What Are Mosquito Repellents?
Mosquitoes are often termed as being pretty dangerous, and hence, when these pesky, blood sucking creatures are on the attack, you need to safeguard yourself and your families. Mosquito repellents are the most common way to keep these creatures at bay. Most mosquito repellents contain DEET, also known as N,N-diethyl-m-toluamide, which has largely been administered as ‘safe’ when used as per instructions. However, off late there has been a lot of controversy on the safety of these mosquito repellents. Some studies have linked these methods of warding off the mosquito to cancer. Also the mosquitoes have become resistant to the usual coils and mats. The traditional methods of keeping the mosquitoes, as simple as erecting mosquito nets is used sparsely. The GenX want quick and efficient methods of killing mosquitoes. Therefore you might be aware of the 2-minute Fast Cards and 9-minute electric mosquito repellents booming proudly on the Television.
Why Should You Use Mosquito Repellents?
With all the hullabaloo caused by news raking up dengue deaths and the mosquito season approaching soon, it’s but natural to prep yourself to combat these tiny bloody creatures. Monsoon or no monsoon, a tropical country like India is constantly under attack by mosquitoes. Therefore most of the households either light up mosquito repellent mats, coils or the electronic liquid vaporizers.
Is It Safe To Use Mosquito Repellents?
Coming to the safety, these mosquito repellents are used widely, day after day and have become an indispensable part of our Good Night routine. Most of us have grown into adults snuggling to sleep sniffing to the slight aroma of mosquito repellents. What about those who are not yet present this world or are on their way – yes the reference here is to the expecting moms, newborns and infants! Mosquitoes can be really annoying and they can be very dangerous. Research has it that chemicals in mosquito repellents are not safe to be inhaled and can cause serious breathing problems, or trigger allergic reactions. In large doses, these chemicals can be fatal to inhale and may even cause cancer.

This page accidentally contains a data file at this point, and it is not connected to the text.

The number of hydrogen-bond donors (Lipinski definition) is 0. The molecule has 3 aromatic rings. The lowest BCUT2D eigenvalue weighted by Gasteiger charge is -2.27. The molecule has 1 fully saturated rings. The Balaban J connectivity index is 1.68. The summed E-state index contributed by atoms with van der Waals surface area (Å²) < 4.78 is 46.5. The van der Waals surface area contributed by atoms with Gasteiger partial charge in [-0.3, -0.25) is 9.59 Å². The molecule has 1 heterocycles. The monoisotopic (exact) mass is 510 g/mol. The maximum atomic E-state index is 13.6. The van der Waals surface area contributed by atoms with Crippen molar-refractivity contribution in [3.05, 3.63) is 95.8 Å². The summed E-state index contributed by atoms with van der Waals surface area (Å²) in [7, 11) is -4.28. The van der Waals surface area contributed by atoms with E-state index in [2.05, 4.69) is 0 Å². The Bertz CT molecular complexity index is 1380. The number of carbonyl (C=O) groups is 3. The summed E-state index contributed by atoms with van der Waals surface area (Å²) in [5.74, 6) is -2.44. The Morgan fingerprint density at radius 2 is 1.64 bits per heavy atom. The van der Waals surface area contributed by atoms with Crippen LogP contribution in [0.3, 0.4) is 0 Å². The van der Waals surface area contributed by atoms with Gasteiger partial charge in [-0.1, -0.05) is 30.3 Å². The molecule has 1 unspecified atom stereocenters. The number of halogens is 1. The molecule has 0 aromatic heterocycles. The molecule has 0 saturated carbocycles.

Is It Safe To Use Mosquito Repellents During Pregnancy
Mosquitoes can cause life-threatening diseases such as chikungunya, dengue and malaria. If these diseases are encountered during pregnancy, they can harm the fetus and health of the baby. When a repellent is directly applied to the skin in the form of cream or lotion, 5-10% of it gets directly absorbed into the blood stream and thus may reach the fetus. This is a very meagre amount and there are no side effects such as birth abnormalities due to this. However care should be taken because some people may be allergic to DEET (N,N-diethyl-m-toluamide), the very common active ingredient in repellents.
On the other hand, there has been a study which has linked use of the so-called safe DEET-based mosquito repellents in the first trimester and birth abnormality in male babies. Although the study is still in elementary stages, the condition called, Hypospadias (difficulty opening penis or foreskin) has been identified in male babies, whose mothers used repellents in the first three months of pregnancy.
The evidence is mixed, a study conducted in Thailand observed no harmful effects such as neurological or dermatological abnormalities in the babies whose mothers used mosquito repellents during pregnancy or breastfeeding.
So the basic idea is, if you must, use the repellents as per the written instructions and in moderation. Avoid using the chemical-based repellents during last critical months of pregnancy. Always follow the manufacturer’s instructions.
Tips To Use Mosquito Repellents During Pregnancy
- Try to cover maximum areas of body with clothing. Preferably, light colored, cotton clothes! Mosquitoes are attracted to dark colors
- Apply repellent to clothes and in surroundings rather than something directly onto your skin